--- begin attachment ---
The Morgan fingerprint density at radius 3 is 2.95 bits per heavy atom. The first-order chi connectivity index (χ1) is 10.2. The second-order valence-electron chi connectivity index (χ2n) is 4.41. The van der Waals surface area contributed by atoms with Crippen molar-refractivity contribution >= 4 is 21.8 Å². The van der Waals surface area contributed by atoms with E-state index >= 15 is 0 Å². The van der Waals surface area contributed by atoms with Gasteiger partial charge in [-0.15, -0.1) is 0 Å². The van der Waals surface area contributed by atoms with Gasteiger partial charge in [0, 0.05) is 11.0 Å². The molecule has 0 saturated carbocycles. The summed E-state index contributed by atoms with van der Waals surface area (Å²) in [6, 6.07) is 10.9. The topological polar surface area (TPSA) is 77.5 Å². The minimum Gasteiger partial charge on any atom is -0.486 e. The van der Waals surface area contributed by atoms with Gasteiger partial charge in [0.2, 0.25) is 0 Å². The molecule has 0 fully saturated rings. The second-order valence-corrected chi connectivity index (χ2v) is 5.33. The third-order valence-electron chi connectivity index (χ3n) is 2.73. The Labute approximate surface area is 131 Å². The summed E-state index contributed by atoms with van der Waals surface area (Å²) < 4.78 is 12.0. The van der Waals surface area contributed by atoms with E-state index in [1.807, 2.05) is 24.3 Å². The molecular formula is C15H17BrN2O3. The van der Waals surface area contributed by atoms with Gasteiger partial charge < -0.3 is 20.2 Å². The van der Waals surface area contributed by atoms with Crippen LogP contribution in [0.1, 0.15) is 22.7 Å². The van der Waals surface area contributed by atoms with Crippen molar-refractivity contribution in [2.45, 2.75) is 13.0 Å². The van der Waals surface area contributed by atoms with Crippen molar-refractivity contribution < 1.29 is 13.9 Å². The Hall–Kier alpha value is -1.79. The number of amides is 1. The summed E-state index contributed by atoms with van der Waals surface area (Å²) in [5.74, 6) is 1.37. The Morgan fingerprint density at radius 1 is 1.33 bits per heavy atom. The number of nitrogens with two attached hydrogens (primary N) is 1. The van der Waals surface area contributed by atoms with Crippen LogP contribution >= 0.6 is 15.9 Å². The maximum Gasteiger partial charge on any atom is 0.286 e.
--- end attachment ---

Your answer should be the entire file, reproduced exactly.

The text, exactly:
The Morgan fingerprint density at radius 3 is 2.95 bits per heavy atom. The first-order chi connectivity index (χ1) is 10.2. The second-order valence-electron chi connectivity index (χ2n) is 4.41. The van der Waals surface area contributed by atoms with Crippen molar-refractivity contribution >= 4 is 21.8 Å². The van der Waals surface area contributed by atoms with E-state index >= 15 is 0 Å². The van der Waals surface area contributed by atoms with Gasteiger partial charge in [-0.15, -0.1) is 0 Å². The van der Waals surface area contributed by atoms with Gasteiger partial charge in [0, 0.05) is 11.0 Å². The molecule has 0 saturated carbocycles. The summed E-state index contributed by atoms with van der Waals surface area (Å²) in [6, 6.07) is 10.9. The topological polar surface area (TPSA) is 77.5 Å². The minimum Gasteiger partial charge on any atom is -0.486 e. The van der Waals surface area contributed by atoms with Gasteiger partial charge in [0.2, 0.25) is 0 Å². The molecule has 0 fully saturated rings. The second-order valence-corrected chi connectivity index (χ2v) is 5.33. The third-order valence-electron chi connectivity index (χ3n) is 2.73. The Labute approximate surface area is 131 Å². The summed E-state index contributed by atoms with van der Waals surface area (Å²) < 4.78 is 12.0. The van der Waals surface area contributed by atoms with E-state index in [1.807, 2.05) is 24.3 Å². The molecular formula is C15H17BrN2O3. The van der Waals surface area contributed by atoms with Gasteiger partial charge < -0.3 is 20.2 Å². The van der Waals surface area contributed by atoms with Crippen LogP contribution in [0.1, 0.15) is 22.7 Å². The van der Waals surface area contributed by atoms with Crippen molar-refractivity contribution in [2.45, 2.75) is 13.0 Å². The van der Waals surface area contributed by atoms with Crippen molar-refractivity contribution < 1.29 is 13.9 Å². The Hall–Kier alpha value is -1.79. The number of amides is 1. The summed E-state index contributed by atoms with van der Waals surface area (Å²) in [5.74, 6) is 1.37. The Morgan fingerprint density at radius 1 is 1.33 bits per heavy atom. The number of nitrogens with two attached hydrogens (primary N) is 1. The van der Waals surface area contributed by atoms with Crippen LogP contribution >= 0.6 is 15.9 Å². The maximum Gasteiger partial charge on any atom is 0.286 e.